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Sweet Dreams: Philosophical Obstacles to a Science of Consciousness (Jean Nicod Lectures) Paperback – September 8, 2006

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Editorial Reviews

From Scientific American

Consciousness puzzles scientists and philosophers as much as it baffles the rest of us. Elusive, enigmatic, and difficult to define and probe, consciousness has a peculiar quality that rouses people to insist that somehow it differs from the rest of the physical world and that there is something unique about each person's subjective experience. Enter Daniel Dennett, a philosopher who directs the Center for Cognitive Studies at Tufts University. In his provocative book, he explores several hot debates over whether consciousness can ever be explained--such as our inability to objectively study subjective experiences or qualia, the impenetrable properties of sensations. Despite our stubborn feelings that consciousness involves something extra--a spirit, soul, miracle or magic--Dennett contends that consciousness is no more than an intriguing but inadequately explained aspect of neural activity. Consciousness is often celebrated as a mystery, he writes. I think this tradition is not just a mistake, but a serious obstacle to ongoing scientific research that can explain consciousness, just as deeply and completely as it can explain other natural phenomena: metabolism, reproduction, continental drift, light, gravity and so on. Like a persuasive magic show, consciousness fools us into believing that the brain's seamless illusion is real, even though consciousness is a purely biological phenomenon. To make his point, Dennett works through various thought experiments. One involves imagining a perfect zombie that exactly replicates a person's perceptual and neural processes. Should there be any real difference between the zombie and the conscious person, he wonders? He also attacks the claim that a mechanistic theory of consciousness could not explain such a difference, if it existed. Another thought experiment involves imagining Martian scientists studying human consciousness. In principle, he says, Martians should be able to observe and inspect the mechanisms underlying earthly conscious experiences and, in some sense, grasp what it is like to be human. In time, Dennett believes people will realize that third-person methods of the natural sciences suffice to investigate consciousness as completely as any phenomenon in nature can be investigated. Like vitalism--the 18thcentury belief that some inexplicable force animates living creatures-- consciousness will ultimately yield to scientific explanation.

Richard Lipkin --This text refers to an out of print or unavailable edition of this title.


Into this fray ridesonce again the tireless figure of Daniel Dennett...whose new book, Sweet Dreams: Philosophical Obstacles to a Science of Consciousness is a collection of essays devoted mainly to identifying and pummeling those diehard intuitions that he believes, rightly, still obstruct the progress of cognitive neuroscience.

(The New Scientist)

In characteristically playful mode, Darwinian fundamentalist Daniel Dennett turns his opposition's arguments against them in a masterful display of philosophical judo...He is on his way to becoming the Herbert Spencer of our age, the man of ideas who can bridge radition and science, giving us a sense of how it is that the robot in the mirror is really us.

(One of the 100 Most Influential Books of 2005 The Globe and Mail)

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Product Details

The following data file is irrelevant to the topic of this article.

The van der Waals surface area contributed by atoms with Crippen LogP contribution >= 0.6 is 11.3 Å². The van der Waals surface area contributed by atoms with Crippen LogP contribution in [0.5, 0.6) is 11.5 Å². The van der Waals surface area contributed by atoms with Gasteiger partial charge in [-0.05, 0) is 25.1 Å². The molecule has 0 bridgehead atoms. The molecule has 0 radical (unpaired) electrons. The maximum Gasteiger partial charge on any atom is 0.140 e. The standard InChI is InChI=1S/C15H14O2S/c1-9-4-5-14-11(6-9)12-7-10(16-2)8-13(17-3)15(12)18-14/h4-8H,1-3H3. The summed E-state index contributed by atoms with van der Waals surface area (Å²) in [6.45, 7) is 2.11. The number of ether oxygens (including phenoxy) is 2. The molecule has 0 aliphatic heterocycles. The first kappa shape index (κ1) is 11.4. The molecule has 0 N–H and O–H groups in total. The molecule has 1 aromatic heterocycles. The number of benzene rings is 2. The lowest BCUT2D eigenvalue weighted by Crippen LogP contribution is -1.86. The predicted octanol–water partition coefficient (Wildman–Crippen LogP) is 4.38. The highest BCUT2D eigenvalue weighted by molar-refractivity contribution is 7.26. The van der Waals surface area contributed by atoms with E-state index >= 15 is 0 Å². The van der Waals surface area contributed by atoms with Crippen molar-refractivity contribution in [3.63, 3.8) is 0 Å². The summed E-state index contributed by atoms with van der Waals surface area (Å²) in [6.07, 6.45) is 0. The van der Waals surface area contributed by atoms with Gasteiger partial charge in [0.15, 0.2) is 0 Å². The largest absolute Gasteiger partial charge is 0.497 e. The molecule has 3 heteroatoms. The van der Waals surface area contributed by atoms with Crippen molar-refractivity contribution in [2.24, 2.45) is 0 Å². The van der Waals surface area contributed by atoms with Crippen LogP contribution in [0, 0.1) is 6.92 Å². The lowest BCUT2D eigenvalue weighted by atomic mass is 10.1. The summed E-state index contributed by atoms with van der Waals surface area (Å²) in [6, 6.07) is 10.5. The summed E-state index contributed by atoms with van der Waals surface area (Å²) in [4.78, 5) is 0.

• Series: Jean Nicod Lectures
  • Paperback: 216 pages
  • Publisher: A Bradford Book (September 8, 2006)
  • Language: English
  • ISBN-10: 0262541912
  • ISBN-13: 978-0262541916
  • Product Dimensions: 5.4 x 0.5 x 8 inches
  • Shipping Weight: 8.8 ounces (View shipping rates and policies)
  • Average Customer Review: 4.0 out of 5 stars  See all reviews (13 customer reviews)
  • Amazon Best Sellers Rank: #413,459 in Books (See Top 100 in Books)

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47 of 52 people found the following review helpful By Kenneth W. Wolfe on August 21, 2005
Format: Hardcover
This book is essentially a follow-up to the author's previous work Consciousness Explained. Dennett revises and builds upon the ideas he put forward in that book, and addresses some of the criticism that has been leveled against his theory of consciousness in the intervening years. He also reviews some of the development (or lack thereof!) in the study of and debate over the question of consciousness over the past few years.

As always, Daniel Dennett presents his ideas with great precision and eloquence. No other writer I have read does a better job of shedding light on the question of consciousness. As the author repeatedly cautions, much work remains to be done before we have a full understanding of how human consciousness works. But Dennett rejects the "Mysterian" view that consciousness is something special which by its very nature we can never obtain an understanding of using the scientific method. He puts forward a methodology for the systematic study of consciousness, and shows persuasively that it is a phenomenon just as open to scientific inquiry as any other biological function. One of the major themes in both Consciousness Explained and in this postscript to it is idea of "zombies", the subject of an old philosophical thought-experiment. The zombie is a creature indistinguishable from normal people but which has no internal mental life, no consciousness. As Dennett says he addresses the question of zombies reluctantly since it has been the source of so much confusion. He shows very clearly how the concept has little use in clarifying the question of consciousness. He also addresses the inevitable question of artificial intelligence and whether it is possible for "mere machines" to be consciousness. The answer turns out to be yes, since those conscious machines are us!